When it was time to do a senior thesis—at Princeton everyone is required to do one—I wanted to pick something about geometry in nature, although I didn't know exactly what. My adviser, Fred Almgren, who was famous for studying the geometry of soap bubbles, suggested a problem about DNA geometry. Could we understand, for instance, what it might be about DNA that allows it to unwind itself without getting tangled? Given that it's so long, you'd think maybe it would get tangled occasionally and that this would be deadly if it happened in the cell. What keeps it from doing that? By working on this project I got to learn about DNA, and wrote a senior thesis about its geometry. I collaborated with a biochemist to propose a new structure of something called chromatin, which is a mixture of DNA and proteins that makes up our chromosomes. It's the next level of structure after the double helix. We know that the double helix gets wound around little spools of protein called nucleosomes, but no one knows how the nucleosomes themselves become arranged like beads on a string or how that structure is wound up to make chromosomes. My biochemical adviser and I ended up publishing a paper in the Proceedings of the National Academy of Sciences, and it was very exhilarating. I was now doing research in mathematical biology, so even though I wasn't a doctor, I was using math in biology about real stuff, about chromosomes.

That was when I realized that I wanted to be an applied mathematician doing mathematical biology. I went to England and studied at Cambridge on a Marshall scholarship and was completely bored with the traditional program—the stuff that G. H. Hardy describes in his book, A Mathematician's Apology, known as "the Mathematical Tripos." Cambridge has had the same kind of course since Newton, and I was bored with it. One day I found myself wandering into a book store across the street, where I picked up a book with the unlikely title, The Geometry of Biological Time. I say unlikely because I had subtitled my own senior thesis, "An Essay in Geometric Biology." I thought I had made up this phrase—geometric biology, the juxtaposition of geometry and biology, shape and life—and here was somebody using practically the same title. So who was this guy, Arthur T. Winfree?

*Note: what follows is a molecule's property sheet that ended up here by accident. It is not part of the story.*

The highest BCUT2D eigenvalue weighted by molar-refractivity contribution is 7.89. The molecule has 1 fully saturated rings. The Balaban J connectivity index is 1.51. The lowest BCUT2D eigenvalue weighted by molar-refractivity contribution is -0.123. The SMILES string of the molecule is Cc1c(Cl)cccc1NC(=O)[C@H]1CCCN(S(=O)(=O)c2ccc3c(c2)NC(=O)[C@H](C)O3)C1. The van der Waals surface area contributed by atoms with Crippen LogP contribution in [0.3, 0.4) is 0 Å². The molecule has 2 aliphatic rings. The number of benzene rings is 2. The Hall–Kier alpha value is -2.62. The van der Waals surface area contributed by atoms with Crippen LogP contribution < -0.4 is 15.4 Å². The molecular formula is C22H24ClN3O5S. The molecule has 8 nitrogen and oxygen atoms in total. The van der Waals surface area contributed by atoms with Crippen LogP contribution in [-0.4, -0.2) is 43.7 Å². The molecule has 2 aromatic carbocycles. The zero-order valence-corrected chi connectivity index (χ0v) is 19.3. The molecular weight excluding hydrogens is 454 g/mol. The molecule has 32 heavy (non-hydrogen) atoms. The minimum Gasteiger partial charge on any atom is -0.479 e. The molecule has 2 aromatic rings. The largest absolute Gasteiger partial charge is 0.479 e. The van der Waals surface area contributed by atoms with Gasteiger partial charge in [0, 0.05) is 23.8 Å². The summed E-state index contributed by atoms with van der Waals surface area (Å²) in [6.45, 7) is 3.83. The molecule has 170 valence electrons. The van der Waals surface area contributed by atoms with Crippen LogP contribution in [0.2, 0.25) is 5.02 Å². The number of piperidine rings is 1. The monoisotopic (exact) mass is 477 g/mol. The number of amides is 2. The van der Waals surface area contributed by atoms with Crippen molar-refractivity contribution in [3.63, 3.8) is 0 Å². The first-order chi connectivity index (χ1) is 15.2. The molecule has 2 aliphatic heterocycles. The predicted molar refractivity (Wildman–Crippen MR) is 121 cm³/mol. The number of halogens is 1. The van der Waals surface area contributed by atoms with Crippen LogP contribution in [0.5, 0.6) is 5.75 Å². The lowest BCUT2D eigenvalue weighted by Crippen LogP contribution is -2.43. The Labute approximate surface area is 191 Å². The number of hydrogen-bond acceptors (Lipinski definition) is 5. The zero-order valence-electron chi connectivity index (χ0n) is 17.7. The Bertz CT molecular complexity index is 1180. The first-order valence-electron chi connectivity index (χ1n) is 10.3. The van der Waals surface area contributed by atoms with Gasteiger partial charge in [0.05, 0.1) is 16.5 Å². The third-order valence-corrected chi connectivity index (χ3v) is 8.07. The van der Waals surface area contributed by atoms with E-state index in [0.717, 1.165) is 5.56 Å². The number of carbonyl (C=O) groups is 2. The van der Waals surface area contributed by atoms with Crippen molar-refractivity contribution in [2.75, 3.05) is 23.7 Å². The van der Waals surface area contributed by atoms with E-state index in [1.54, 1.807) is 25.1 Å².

I started reading the book, and thought he was nuts; he looked like a crackpot. I didn't know if I should believe that he was serious because the titles of his chapters have puns in them, he has data from his own mother about her menstrual cycle over many years, and it's all about the cycles of living things. At the time Winfree, who just died on November 5, 2002, was not someone who was really on the map. He was a professor of biology at Purdue. I glanced at the book, put it back on the shelf, and found myself coming back a few days later and read some more, and eventually bought it. Partly because I was so lonesome in England, suffering from culture shock, and partly because this book was so entrancing to me, I started reading and underlining it every day, and fell in love with the vision of living things with many cyclic processes, from cell division to heartbeat to rhythms in the brain, jet lag and sleep rhythms, all described by a single mathematics. This is what Winfree was proposing in his book, and it really is what got me started in the direction of studying synchrony.